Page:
I wonder how many people simply accept our keyboards as they appear to be and look at pitch as the obvious octave divided into 12 semitonal notes of which each will be an equal step along the way?
The origin and construction of our musicscape is different.
Why 12 notes?
It's really based upon the simplest complexity accessible to us which provides an adequate infinity of permutations for the purposes of making music.
If we take a note, that note is the result of a certain number of vibrations per second. The octave is perhaps the simplest interval, as it's twice the number, and then the fifth is three times the number.
We can derive notes from harmonics - as intervals the fourth, the third and minor third and second derive from the next notes on this spectrum of the series of harmonics obtained by multiplying the fundamental frequency by successive amounts.
But these harmonically derived notes, in combinations sound beautifully pure but don't always fit in exactly with harmonic series derived from any of those resultant notes when taken as a fundamental note.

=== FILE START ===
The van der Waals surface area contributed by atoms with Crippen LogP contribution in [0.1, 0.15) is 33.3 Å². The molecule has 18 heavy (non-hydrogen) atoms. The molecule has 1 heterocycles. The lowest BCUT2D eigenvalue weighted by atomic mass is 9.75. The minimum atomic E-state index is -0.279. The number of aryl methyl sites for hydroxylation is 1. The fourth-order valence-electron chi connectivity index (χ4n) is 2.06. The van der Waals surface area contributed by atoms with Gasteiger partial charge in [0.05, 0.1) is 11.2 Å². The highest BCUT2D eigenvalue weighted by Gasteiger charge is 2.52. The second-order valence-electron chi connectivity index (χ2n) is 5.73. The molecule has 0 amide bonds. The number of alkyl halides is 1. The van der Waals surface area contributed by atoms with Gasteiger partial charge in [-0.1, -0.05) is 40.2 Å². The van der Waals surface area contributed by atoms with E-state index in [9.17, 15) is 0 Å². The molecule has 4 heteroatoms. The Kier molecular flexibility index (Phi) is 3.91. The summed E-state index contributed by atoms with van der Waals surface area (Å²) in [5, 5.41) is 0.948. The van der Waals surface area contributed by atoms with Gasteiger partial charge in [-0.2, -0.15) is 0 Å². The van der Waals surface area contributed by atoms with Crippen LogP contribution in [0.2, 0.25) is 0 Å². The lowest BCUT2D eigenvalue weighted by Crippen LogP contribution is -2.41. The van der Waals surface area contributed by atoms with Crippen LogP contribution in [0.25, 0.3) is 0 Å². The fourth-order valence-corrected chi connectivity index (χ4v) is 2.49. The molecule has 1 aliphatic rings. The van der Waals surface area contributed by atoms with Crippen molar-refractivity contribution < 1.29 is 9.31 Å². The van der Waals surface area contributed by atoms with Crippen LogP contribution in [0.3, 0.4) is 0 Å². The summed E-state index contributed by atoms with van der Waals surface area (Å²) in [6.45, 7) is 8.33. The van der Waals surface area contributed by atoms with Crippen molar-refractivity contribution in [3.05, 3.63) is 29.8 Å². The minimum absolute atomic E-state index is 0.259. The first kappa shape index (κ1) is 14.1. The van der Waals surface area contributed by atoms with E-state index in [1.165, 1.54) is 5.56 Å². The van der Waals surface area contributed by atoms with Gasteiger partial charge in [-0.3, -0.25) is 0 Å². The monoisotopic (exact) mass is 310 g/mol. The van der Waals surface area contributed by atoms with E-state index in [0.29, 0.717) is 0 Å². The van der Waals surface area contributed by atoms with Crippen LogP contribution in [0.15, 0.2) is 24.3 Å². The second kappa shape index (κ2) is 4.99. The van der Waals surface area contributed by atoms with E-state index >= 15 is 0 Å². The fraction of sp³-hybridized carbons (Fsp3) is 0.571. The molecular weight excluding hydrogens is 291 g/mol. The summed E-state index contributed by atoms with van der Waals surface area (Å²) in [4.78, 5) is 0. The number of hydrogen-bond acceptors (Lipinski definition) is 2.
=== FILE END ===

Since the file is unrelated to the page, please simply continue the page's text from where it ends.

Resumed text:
I referred above to the "simplest complexity". The simplest relationship is the octave and the next simplest is the fifth, being a ratio of 1 1/2 times the fundamental frequency, 3/2. When we take 12 fifths, they coincide with 7 octaves and we get 12 notes as a result.
But the problem is that 7 octaves, being 2x2x2x2x2x2x2 = 128 and 12 fifths, being (3/2)x(3/2)x(3/2)x(3/2)x(3/2)x(3/2)x(3/2)x(3/2)x(3/2)x(3/2)x(3/2)x(3/2) = 129.7 . . . just recognisably being the same note but being that much slightly different.
Perhaps the natural thing to do is to distribute the error equally between all of the fifths, but in terms of the development of music, it doesn't really work. When we sing or play in brass bands, we like to produce pure intervals and certainly the origin of polyphony in the 12th century, I understand, was in the experience of the sweetness of singing in pure thirds. It was for this reason that Meantone developed giving 8 pure thirds giving unparalled sweetness to the music but making 4 keys, G# B C# and F# unplayable.
If one wants to start to play in all keys, one has to start juggling.
I start from a premise of allowing good thirds to be pure or beating slowly enough to enjoy the beats rather than losing count of them per second.
If we want to be able to play in keys denied to us by Meantone, we need to be a little pragmatic in the extent to which we allow modest shifts to our thirds and fifths . . .
For the purpose of forming a rationale, let's start with the three thirds centred on C - F-A C-E G-B as being substantially pure.
With 3rds and 5ths, this means that we are starting with defining C-F-A-E-B-G and then if we want Bb-D-F#.
Can anyone start to look at how the implications might be of shifting these intervals as against their equal temperament counterparts so as to achieve better sounding 3rds?